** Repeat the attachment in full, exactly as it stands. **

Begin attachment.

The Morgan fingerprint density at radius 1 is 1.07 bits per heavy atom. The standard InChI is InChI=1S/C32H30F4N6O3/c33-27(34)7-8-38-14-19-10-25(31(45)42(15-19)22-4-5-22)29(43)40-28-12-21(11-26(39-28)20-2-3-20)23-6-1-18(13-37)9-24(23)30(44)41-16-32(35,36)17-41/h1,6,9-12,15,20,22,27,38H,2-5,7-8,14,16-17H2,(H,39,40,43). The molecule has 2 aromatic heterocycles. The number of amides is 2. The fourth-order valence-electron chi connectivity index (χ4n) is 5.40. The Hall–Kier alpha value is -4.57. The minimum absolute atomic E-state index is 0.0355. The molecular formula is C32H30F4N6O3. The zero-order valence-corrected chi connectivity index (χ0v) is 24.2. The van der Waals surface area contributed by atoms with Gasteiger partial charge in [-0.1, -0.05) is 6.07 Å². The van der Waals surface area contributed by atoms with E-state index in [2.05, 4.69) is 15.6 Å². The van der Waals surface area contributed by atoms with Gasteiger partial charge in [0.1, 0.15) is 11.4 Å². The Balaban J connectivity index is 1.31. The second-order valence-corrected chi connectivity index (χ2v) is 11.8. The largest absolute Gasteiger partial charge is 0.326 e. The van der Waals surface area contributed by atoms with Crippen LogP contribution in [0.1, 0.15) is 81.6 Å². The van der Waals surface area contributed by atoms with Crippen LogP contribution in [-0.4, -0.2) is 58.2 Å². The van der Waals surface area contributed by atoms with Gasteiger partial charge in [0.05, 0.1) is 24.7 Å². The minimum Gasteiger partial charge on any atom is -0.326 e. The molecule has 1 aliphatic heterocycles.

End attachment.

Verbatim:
The Morgan fingerprint density at radius 1 is 1.07 bits per heavy atom. The standard InChI is InChI=1S/C32H30F4N6O3/c33-27(34)7-8-38-14-19-10-25(31(45)42(15-19)22-4-5-22)29(43)40-28-12-21(11-26(39-28)20-2-3-20)23-6-1-18(13-37)9-24(23)30(44)41-16-32(35,36)17-41/h1,6,9-12,15,20,22,27,38H,2-5,7-8,14,16-17H2,(H,39,40,43). The molecule has 2 aromatic heterocycles. The number of amides is 2. The fourth-order valence-electron chi connectivity index (χ4n) is 5.40. The Hall–Kier alpha value is -4.57. The minimum absolute atomic E-state index is 0.0355. The molecular formula is C32H30F4N6O3. The zero-order valence-corrected chi connectivity index (χ0v) is 24.2. The van der Waals surface area contributed by atoms with Gasteiger partial charge in [-0.1, -0.05) is 6.07 Å². The van der Waals surface area contributed by atoms with E-state index in [2.05, 4.69) is 15.6 Å². The van der Waals surface area contributed by atoms with Gasteiger partial charge in [0.1, 0.15) is 11.4 Å². The Balaban J connectivity index is 1.31. The second-order valence-corrected chi connectivity index (χ2v) is 11.8. The largest absolute Gasteiger partial charge is 0.326 e. The van der Waals surface area contributed by atoms with Crippen LogP contribution in [0.1, 0.15) is 81.6 Å². The van der Waals surface area contributed by atoms with Crippen LogP contribution in [-0.4, -0.2) is 58.2 Å². The van der Waals surface area contributed by atoms with Gasteiger partial charge in [0.05, 0.1) is 24.7 Å². The minimum Gasteiger partial charge on any atom is -0.326 e. The molecule has 1 aliphatic heterocycles.